The Karnataka High Court has ordered a stay on an additional tax demand of Rs 5,258.14 crore raised by the income tax department on Azim Premji Trustee Company Pvt Ltd under section 143(1) of the Income Tax Act, 1961.
Justice SR Krishna Kumar clamped a stay on the tax demand through an interim order on December 16, till the next date of hearing on a petition from the assessee, and posted the case for January 19 for further hearing.
The judge, however, allowed the tax authorities to seek modification or vacation of the interim order.
The I-T department had sought an additional tax of Rs 5,258.14 crore for the assessment year 2021-22 by way of an intimation. The assessee sought quashing of the intimation and a restraint from adjustment of pending refunds against the impugned demand as well as a stay on the impugned demand.
The Azim Premji Trustee Company had paid Rs 282.48 crore towards taxes. The company is a sole trustee of Azim Premji Trust, a private discretionary trust.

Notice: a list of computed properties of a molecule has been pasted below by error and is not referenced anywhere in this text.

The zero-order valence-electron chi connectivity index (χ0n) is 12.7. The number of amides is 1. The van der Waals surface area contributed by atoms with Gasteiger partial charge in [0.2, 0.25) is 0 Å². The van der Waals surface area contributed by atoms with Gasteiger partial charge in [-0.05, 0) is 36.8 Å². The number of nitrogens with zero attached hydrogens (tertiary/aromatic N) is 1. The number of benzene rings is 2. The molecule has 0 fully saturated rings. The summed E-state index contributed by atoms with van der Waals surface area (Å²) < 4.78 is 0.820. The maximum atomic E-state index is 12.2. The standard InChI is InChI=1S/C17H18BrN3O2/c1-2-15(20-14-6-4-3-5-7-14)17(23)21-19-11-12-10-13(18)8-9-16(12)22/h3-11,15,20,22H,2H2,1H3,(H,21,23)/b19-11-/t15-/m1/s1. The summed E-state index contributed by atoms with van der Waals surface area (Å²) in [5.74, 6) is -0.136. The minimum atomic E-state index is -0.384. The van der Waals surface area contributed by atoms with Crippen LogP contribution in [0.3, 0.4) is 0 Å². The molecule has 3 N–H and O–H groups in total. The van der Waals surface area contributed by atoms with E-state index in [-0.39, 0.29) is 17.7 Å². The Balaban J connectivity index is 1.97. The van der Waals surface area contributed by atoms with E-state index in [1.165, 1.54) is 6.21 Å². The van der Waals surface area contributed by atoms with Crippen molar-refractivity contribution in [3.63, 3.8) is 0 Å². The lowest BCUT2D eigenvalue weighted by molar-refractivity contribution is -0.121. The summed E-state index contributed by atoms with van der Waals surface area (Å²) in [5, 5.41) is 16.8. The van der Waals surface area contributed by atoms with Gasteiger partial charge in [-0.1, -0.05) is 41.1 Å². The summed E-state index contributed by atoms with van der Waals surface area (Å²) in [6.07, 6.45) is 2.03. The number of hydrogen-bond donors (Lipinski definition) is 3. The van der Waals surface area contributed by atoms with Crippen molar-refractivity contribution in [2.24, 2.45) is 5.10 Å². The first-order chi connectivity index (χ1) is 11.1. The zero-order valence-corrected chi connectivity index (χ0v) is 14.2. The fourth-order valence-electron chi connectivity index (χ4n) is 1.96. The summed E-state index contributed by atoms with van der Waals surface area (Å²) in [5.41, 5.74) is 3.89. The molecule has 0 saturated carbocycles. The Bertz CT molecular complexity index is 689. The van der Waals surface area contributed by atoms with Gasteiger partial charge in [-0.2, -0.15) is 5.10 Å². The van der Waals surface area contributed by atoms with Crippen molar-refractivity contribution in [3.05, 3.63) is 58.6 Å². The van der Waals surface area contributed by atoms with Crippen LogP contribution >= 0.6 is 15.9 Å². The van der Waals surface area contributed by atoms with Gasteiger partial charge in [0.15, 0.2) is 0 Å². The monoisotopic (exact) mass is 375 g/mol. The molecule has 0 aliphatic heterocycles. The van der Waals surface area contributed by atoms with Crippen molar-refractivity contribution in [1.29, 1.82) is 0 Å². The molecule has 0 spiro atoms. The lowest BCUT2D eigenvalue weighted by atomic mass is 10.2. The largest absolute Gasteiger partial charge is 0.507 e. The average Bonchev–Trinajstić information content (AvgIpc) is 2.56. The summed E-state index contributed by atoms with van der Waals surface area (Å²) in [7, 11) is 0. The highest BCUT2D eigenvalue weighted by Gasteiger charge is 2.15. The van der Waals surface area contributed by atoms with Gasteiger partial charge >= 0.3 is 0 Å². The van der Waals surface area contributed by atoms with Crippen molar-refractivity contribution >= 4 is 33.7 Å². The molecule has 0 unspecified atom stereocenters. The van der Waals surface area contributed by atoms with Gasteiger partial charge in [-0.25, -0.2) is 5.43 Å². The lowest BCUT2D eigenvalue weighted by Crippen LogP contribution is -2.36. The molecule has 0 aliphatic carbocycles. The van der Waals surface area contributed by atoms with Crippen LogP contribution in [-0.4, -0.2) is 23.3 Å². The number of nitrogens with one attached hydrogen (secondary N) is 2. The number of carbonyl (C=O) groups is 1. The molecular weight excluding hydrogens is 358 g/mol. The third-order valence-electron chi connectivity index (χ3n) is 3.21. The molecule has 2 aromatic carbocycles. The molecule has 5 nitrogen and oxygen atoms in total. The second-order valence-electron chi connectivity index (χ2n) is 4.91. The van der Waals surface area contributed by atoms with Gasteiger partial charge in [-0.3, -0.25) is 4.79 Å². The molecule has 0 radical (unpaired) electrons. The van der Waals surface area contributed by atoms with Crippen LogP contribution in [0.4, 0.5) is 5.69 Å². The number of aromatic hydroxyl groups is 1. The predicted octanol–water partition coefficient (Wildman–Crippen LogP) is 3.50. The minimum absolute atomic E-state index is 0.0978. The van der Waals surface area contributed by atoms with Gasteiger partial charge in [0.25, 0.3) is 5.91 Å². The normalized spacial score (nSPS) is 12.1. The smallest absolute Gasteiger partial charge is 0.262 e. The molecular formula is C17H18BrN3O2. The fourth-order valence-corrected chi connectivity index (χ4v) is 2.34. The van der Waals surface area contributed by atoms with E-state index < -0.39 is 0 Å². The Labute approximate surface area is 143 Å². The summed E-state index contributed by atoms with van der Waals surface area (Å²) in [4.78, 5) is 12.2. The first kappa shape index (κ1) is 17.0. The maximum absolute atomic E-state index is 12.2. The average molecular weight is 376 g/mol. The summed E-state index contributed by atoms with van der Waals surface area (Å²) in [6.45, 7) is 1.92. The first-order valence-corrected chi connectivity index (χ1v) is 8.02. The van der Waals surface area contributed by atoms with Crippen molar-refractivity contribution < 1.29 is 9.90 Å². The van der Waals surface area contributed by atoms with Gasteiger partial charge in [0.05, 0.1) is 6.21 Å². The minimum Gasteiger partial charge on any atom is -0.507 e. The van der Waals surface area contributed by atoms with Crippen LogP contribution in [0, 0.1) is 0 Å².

An email seeking a comment from Azim Premji Foundation did not elicit a response till press time. Business data aggregation website Zauba Corp lists the foundation’s email as the contact address.
The assessee had filed “nil” return under the head ‘profits & gains of business or profession’, and mentioned Rs 660.29 crore under the head ‘income from other sources’. However, according to the petitioner, the I-T department’s Centralized Processing Centre raised the income under the two heads to Rs 10,409.56 crore with its own set of additions.
The petitioner contested the tax demand, arguing that it was unsustainable, ex-facie impermissible in law, unconstitutional and arbitrary, being violative of Articles 14, 19, 21 and 265 of the Constitution.
The assessee submitted to the court that such huge tax demand was unsustainable and impermissible in law since the intimation violated the principle of natural justice as no show-cause notice was issued in terms of the first proviso to section 143(1). That would have enabled it to furnish its reply as per the second proviso under the section, it argued.
The alternative appellate remedy was not helpful as the assessee would be required to pay 20% of the demand to seek a stay on recovery, said Amit Maheshwari, managing partner, Ashok Maheshwary & Associates, a chartered accountancy firm, quoting the assessee’s petition. STL News